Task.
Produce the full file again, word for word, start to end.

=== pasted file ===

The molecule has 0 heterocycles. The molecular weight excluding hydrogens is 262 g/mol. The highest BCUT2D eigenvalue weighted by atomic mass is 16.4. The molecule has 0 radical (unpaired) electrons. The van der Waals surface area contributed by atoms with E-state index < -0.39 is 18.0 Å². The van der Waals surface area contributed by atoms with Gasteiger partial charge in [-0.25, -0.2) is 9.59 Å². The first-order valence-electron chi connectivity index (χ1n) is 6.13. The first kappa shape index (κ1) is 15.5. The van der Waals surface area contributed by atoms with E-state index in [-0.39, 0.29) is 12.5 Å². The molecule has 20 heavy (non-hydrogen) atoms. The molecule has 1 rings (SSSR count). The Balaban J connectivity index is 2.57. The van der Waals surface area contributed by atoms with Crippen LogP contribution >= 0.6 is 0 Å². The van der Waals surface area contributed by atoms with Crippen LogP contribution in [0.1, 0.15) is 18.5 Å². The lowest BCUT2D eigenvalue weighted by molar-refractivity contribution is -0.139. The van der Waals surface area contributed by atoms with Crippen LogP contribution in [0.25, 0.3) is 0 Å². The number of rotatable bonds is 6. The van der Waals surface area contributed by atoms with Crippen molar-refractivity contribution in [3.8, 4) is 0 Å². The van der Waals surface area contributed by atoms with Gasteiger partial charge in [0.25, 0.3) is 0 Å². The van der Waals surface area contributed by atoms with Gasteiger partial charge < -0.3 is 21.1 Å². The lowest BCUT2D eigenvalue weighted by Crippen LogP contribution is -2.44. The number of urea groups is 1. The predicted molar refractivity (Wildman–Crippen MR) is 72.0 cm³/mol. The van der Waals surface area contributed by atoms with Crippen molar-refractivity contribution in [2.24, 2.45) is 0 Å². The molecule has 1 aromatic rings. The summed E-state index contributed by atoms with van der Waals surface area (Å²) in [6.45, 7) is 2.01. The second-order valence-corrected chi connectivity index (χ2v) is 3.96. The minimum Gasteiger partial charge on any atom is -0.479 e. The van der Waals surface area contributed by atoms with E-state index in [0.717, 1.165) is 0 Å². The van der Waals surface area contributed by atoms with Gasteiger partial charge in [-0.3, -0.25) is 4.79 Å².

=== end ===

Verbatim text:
The molecule has 0 heterocycles. The molecular weight excluding hydrogens is 262 g/mol. The highest BCUT2D eigenvalue weighted by atomic mass is 16.4. The molecule has 0 radical (unpaired) electrons. The van der Waals surface area contributed by atoms with E-state index < -0.39 is 18.0 Å². The van der Waals surface area contributed by atoms with Gasteiger partial charge in [-0.25, -0.2) is 9.59 Å². The first-order valence-electron chi connectivity index (χ1n) is 6.13. The first kappa shape index (κ1) is 15.5. The van der Waals surface area contributed by atoms with E-state index in [-0.39, 0.29) is 12.5 Å². The molecule has 20 heavy (non-hydrogen) atoms. The molecule has 1 rings (SSSR count). The Balaban J connectivity index is 2.57. The van der Waals surface area contributed by atoms with Crippen LogP contribution >= 0.6 is 0 Å². The van der Waals surface area contributed by atoms with Crippen LogP contribution in [0.1, 0.15) is 18.5 Å². The lowest BCUT2D eigenvalue weighted by molar-refractivity contribution is -0.139. The van der Waals surface area contributed by atoms with Crippen LogP contribution in [0.25, 0.3) is 0 Å². The number of rotatable bonds is 6. The van der Waals surface area contributed by atoms with Crippen molar-refractivity contribution in [3.8, 4) is 0 Å². The van der Waals surface area contributed by atoms with Gasteiger partial charge in [0.25, 0.3) is 0 Å². The van der Waals surface area contributed by atoms with Gasteiger partial charge < -0.3 is 21.1 Å². The lowest BCUT2D eigenvalue weighted by Crippen LogP contribution is -2.44. The number of urea groups is 1. The predicted molar refractivity (Wildman–Crippen MR) is 72.0 cm³/mol. The van der Waals surface area contributed by atoms with Crippen molar-refractivity contribution in [2.24, 2.45) is 0 Å². The molecule has 1 aromatic rings. The summed E-state index contributed by atoms with van der Waals surface area (Å²) in [6.45, 7) is 2.01. The second-order valence-corrected chi connectivity index (χ2v) is 3.96. The minimum Gasteiger partial charge on any atom is -0.479 e. The van der Waals surface area contributed by atoms with E-state index in [0.717, 1.165) is 0 Å². The van der Waals surface area contributed by atoms with Gasteiger partial charge in [-0.3, -0.25) is 4.79 Å².